Message from the Associate Dean for Student Success about Minneapolis, Social Work, and Racism May 29, 2020

Social Work's Purpose

Hello School of Social Work Students,

I hope all is well with you and the people in your life. There has been so much understandable fear around the spread of COVID-19 and it has been great to see so many people (including our amazing social workers) stepping up to meet this challenge. 

Many were reminded this week that illness is not the only threat facing our society. Racism and its historical and contemporary roots in white supremacy continue to take the lives of people of color. 

As social workers, we are compelled by our Code of Ethics to engage and social and political action, specifically: (d) Social workers should act to prevent and eliminate domination of, exploitation of, and discrimination against any person, group, or class on the basis of race, ethnicity, national origin, color, sex, sexual orientation, gender identity or expression, age, marital status, political belief, religion, immigration status, or mental or physical ability.

We have an ethical responsibility as social workers to eliminate the domination that contributed to the murder of George Floyd, Breonna Taylor, Philando Castile, Antwon Rose, and far too many more. 

Many will continue to ask, "what can be done?" As social workers we must understand the systems that perpetuate domination, exploitation, and discrimination in order to dismantle them. Here are a number of resources that will help you find specific ways to put your values and ethics into action:

  • Pitt Law Professor David Harris' podcast Criminal Injustice is a thoughtful and informative look at the challenges our society faces. His 2015 lecture at our Center on Race and Social Problems following the deaths of Michael Brown in Ferguson and Eric Garner in New York provides significant insight into the structures within our criminal justice system that perpetuate racism.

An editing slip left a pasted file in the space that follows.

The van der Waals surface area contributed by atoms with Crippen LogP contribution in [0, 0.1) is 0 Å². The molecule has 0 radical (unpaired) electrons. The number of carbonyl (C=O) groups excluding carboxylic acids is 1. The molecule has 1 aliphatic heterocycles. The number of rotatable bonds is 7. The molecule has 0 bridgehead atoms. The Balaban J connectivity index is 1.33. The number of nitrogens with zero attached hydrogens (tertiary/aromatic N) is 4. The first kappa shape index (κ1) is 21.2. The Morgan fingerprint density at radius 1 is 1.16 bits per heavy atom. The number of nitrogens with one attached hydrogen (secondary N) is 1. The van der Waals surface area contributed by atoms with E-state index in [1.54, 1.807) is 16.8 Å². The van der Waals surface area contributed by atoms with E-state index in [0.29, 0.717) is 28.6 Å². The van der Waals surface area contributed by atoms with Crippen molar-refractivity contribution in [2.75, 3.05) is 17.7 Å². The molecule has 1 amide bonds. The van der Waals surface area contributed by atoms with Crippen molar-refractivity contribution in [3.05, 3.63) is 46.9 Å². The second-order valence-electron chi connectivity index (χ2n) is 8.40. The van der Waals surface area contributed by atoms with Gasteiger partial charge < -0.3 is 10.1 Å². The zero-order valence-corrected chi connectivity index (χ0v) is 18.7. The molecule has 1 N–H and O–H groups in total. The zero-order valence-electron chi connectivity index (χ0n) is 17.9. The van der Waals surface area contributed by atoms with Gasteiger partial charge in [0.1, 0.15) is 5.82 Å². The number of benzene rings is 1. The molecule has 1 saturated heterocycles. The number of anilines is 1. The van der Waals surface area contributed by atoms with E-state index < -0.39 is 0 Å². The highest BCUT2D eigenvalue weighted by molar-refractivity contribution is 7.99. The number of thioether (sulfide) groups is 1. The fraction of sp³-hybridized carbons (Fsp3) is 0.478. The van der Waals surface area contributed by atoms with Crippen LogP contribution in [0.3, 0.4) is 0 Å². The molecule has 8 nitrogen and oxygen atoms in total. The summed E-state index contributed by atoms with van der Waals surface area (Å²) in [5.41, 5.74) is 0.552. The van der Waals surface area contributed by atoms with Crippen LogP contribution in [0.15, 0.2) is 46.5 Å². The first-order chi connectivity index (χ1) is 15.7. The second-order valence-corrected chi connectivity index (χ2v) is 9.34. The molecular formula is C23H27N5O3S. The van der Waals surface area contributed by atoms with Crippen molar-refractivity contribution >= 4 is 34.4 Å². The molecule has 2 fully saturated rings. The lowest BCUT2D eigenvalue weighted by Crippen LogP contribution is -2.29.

• The Anti-Racism Resources for White People Google Doc provides a collection of multi-media resources, organizations, and training. 
  • Here in Pittsburgh, the Alliance for Police Accountability is a grassroots organization dedicated to criminal justice reconstruction, specializing in community/police relations. 

Lastly, as we end May and Mental Health Awareness Month, be sure to take care of yourselves. As social workers, we can only help others when we continually help and heal ourselves. The University Counseling Center remains open for you, providing a wide array of online and telehealth services. Steel Smiling bridges the gap between community members and mental health support through education, advocacy, and awareness. Their Digital Mental Health and Awareness series has a host of great thoughts and resources (and a few great faces you may be familiar with). Most importantly, check-in on each other and reach out when you need to talk. 


Keith J. Caldwell, EdD, MSW
Associate Dean for Student Success

BASW Program Director

University of Pittsburgh

School of Social Work